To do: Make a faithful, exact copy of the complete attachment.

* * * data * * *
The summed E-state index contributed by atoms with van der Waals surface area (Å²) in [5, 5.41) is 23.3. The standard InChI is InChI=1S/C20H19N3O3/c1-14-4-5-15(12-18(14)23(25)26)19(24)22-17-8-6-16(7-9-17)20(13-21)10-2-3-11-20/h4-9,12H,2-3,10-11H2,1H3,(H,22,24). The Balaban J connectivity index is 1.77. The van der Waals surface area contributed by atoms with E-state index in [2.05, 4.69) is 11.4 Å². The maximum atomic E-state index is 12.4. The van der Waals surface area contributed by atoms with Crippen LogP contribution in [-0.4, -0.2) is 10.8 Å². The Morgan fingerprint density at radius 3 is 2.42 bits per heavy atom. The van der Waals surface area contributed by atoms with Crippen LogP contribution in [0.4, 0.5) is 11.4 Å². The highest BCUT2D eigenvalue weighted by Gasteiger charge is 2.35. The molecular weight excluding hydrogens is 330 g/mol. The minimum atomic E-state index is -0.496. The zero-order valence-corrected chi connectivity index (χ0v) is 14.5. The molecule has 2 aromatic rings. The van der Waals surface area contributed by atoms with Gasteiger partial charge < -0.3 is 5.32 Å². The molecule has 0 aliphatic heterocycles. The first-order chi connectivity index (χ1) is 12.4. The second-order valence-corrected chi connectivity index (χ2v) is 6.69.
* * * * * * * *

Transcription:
The summed E-state index contributed by atoms with van der Waals surface area (Å²) in [5, 5.41) is 23.3. The standard InChI is InChI=1S/C20H19N3O3/c1-14-4-5-15(12-18(14)23(25)26)19(24)22-17-8-6-16(7-9-17)20(13-21)10-2-3-11-20/h4-9,12H,2-3,10-11H2,1H3,(H,22,24). The Balaban J connectivity index is 1.77. The van der Waals surface area contributed by atoms with E-state index in [2.05, 4.69) is 11.4 Å². The maximum atomic E-state index is 12.4. The van der Waals surface area contributed by atoms with Crippen LogP contribution in [-0.4, -0.2) is 10.8 Å². The Morgan fingerprint density at radius 3 is 2.42 bits per heavy atom. The van der Waals surface area contributed by atoms with Crippen LogP contribution in [0.4, 0.5) is 11.4 Å². The highest BCUT2D eigenvalue weighted by Gasteiger charge is 2.35. The molecular weight excluding hydrogens is 330 g/mol. The minimum atomic E-state index is -0.496. The zero-order valence-corrected chi connectivity index (χ0v) is 14.5. The molecule has 2 aromatic rings. The van der Waals surface area contributed by atoms with Gasteiger partial charge < -0.3 is 5.32 Å². The molecule has 0 aliphatic heterocycles. The first-order chi connectivity index (χ1) is 12.4. The second-order valence-corrected chi connectivity index (χ2v) is 6.69.